findings are supported by substantial evidence on the record as a whole. See 42 U.S.C. § 405(g)
(2006); Ramirez v. Barnhart, 292 F.3d 576, 583 (8th Cir. 2002). Substantial evidence is less than
a preponderance of the evidence, but it is enough that a reasonable mind would find it adequate to
support the Commissioner’s decision. See Johnson v. Apfel, 240 F.3d 1145, 1147 (8th Cir. 2001).
As long as there is substantial evidence in the record that supports the Commissioner’s decision, the
Court may not reverse it simply because substantial evidence exists in the record that would have
supported a contrary outcome or because the Court would have decided the case differently. See
Haley v. Massanari, 258 F.3d 742, 747 (8th Cir. 2001). If, after reviewing the record, it is possible
to draw two inconsistent positions from the evidence and one of those positions represents the
findings of the ALJ, the decision of the ALJ must be affirmed. See Young v. Apfel, 221 F.3d 1065,
1068 (8th Cir. 2000).
It is well-established that a claimant for Social Security disability benefits has the burden of
proving his or her disability by establishing a physical or mental disability that lasted at least one
year and that prevents him or her from engaging in any substantial gainful activity. See Cox v. Apfel,
160 F.3d 1203, 1206 (8th Cir. 1998); 42 U.S.C. §§ 423(d)(1)(A), 1382c(a)(3)(A). The Act defines
a “physical or mental impairment” as “an impairment that results from anatomical, physiological,
or psychological abnormalities which are demonstrable by medically acceptable clinical and
laboratory diagnostic techniques.” 42 U.S.C. §§ 423(d)(3), 1382(3)(c). A plaintiff must show that
his or her disability, not simply his or her impairment, has lasted for at least twelve consecutive
months. See 42 U.S.C. § 423(d)(1)(A).
To determine whether the adult claimant suffers from a disability, the Commissioner uses
the familiar five-step sequential evaluation. He determines: (1) whether the claimant is presently
engaged in a “substantial gainful activity”; (2) whether the claimant has a severe impairment that
significantly limits the claimant’s physical or mental ability to perform basic work activities; (3)
whether the claimant has an impairment that meets or equals a presumptively disabling impairment
listed in the regulations (if so, the claimant is disabled without regard to age, education, and work
experience); (4) whether the claimant has the Residual Functional Capacity (RFC) to perform his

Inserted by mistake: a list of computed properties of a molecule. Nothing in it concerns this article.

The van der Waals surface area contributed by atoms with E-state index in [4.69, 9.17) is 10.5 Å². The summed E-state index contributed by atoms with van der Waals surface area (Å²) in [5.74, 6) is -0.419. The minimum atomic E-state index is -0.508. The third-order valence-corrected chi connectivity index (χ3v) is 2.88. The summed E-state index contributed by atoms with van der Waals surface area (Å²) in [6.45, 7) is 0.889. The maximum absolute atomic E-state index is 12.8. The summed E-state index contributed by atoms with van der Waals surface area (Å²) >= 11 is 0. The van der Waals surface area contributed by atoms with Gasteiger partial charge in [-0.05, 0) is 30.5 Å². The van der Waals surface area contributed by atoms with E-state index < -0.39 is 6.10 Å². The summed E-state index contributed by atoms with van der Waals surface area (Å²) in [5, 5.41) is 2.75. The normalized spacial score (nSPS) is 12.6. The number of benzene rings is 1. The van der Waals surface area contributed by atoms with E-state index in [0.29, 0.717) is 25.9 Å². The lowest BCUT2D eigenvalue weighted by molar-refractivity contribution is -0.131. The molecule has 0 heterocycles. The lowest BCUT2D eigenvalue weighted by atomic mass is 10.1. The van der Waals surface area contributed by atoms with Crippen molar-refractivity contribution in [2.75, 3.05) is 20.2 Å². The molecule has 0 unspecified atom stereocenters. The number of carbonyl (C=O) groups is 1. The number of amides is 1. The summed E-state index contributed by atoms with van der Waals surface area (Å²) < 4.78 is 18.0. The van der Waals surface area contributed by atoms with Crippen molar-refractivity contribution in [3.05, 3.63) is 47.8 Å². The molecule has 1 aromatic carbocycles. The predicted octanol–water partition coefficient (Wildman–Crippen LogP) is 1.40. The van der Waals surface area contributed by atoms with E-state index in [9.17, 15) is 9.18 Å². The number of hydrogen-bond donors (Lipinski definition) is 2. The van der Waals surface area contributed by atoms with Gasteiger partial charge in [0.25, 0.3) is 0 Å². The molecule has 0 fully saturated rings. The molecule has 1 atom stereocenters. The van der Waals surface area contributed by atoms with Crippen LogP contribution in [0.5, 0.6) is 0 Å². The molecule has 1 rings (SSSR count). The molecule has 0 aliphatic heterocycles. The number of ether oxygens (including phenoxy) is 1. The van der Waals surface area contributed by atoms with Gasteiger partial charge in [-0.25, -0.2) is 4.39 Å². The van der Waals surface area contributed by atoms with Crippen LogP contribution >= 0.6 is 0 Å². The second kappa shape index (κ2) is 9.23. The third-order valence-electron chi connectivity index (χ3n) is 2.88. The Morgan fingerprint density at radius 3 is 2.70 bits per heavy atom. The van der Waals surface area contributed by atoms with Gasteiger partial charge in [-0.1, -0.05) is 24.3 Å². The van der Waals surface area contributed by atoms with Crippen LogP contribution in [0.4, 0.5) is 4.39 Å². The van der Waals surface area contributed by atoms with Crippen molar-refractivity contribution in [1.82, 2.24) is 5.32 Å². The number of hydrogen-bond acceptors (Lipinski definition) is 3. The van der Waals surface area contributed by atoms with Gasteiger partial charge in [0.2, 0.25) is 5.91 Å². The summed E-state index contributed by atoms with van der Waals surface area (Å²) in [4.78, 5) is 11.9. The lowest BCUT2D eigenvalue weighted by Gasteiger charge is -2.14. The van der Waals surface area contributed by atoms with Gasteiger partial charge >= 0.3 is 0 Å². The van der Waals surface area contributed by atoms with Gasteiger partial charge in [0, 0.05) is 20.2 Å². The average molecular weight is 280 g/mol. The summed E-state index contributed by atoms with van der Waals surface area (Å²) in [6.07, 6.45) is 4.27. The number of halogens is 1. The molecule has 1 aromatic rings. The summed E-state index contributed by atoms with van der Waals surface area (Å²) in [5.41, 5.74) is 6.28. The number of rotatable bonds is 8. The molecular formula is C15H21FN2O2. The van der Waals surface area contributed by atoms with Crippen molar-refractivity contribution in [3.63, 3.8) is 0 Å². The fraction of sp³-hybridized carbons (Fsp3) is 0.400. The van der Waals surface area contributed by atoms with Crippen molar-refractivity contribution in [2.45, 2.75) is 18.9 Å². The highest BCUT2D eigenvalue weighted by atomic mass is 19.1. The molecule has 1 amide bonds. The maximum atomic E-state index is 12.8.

or her past relevant work; and (5) if the claimant cannot perform the past work, the burden shifts to
the Commissioner to prove that there are other jobs in the national economy that the claimant can
perform. See Cox, 160 F.3d at 1206; 20 C.F.R. §§ 404.1520(a)-(f). The fact finder only considers
the plaintiff’s age, education, and work experience in light of his or her RFC if the final stage of this
analysis is reached. See 20 C.F.R. §§ 404.1520, 416.920 (2003).
In his appeal brief, Plaintiff raises two issues for reversal: (A) the ALJ erred in failing to
properly assess his polycythemia vera under Listing 7.09; and (B) the ALJ erred in finding he could
perform work at all exertional levels. ECF No. 10 at 1-18. In her response, Defendant argues the
ALJ properly considered Listing 7.09 when evaluating Plaintiff’s alleged disability, and Defendant
argues the ALJ properly assessed Plaintiff’s RFC and PRW. ECF No. 11 at 1-15. The Court will
address both of Plaintiff’s arguments for reversal.
Plaintiff claims the ALJ erred “in failing to properly assess Plaintiff’s polycythemia vera
under Listing 7.09.” ECF No. 10 at 3-12. Upon careful review of 20 C.F.R. pt. 404, subpt. P, app.
1 § 7.00, there is no longer a separate listing for 7.09. Instead, according to the guidelines in Listing
7.00, polycythemia vera should be evaluated under Listings 3.00 (Respiratory System), 4.00
(Cardiovascular System), or 11.00 (Neurological System). These provisions require the presence
of polycythemia vera along with an additional impairment.
For instance, for Plaintiff to qualify under one of the provisions of Listing 3.00, Plaintiff
would be required to provide evidence of polycythemia vera and chronic pulmonary insufficiency
(3.02), asthma (3.03), cystic fibrosis (3.04), pneumoconiosis (3.06), bronchiectasis (3.07),
mycobacterial mycotic and other chronic persistent infections of the lung (3.08), cor pulmonale
secondary to chronic pulmonary vascular hypertension (3.09), sleep-related breathing disorders
(3.10), or a lung transplant (3.11). Here, although Plaintiff provides a few general references to
medical records, he has not provided specific evidence demonstrating he meets the requirements of
any one of these Listings. See ECF No. 10. Plaintiff has the burden of demonstrating his
impairments meet the requirements of one of these Listings. See Johnson v. Barnhart, 390 F.3d
1067, 1070 (8th Cir. 2004) (“The burden of proof is on the plaintiff to establish that his or her
impairment meets or equals a listing”). Here, Plaintiff has not demonstrated his impairments meet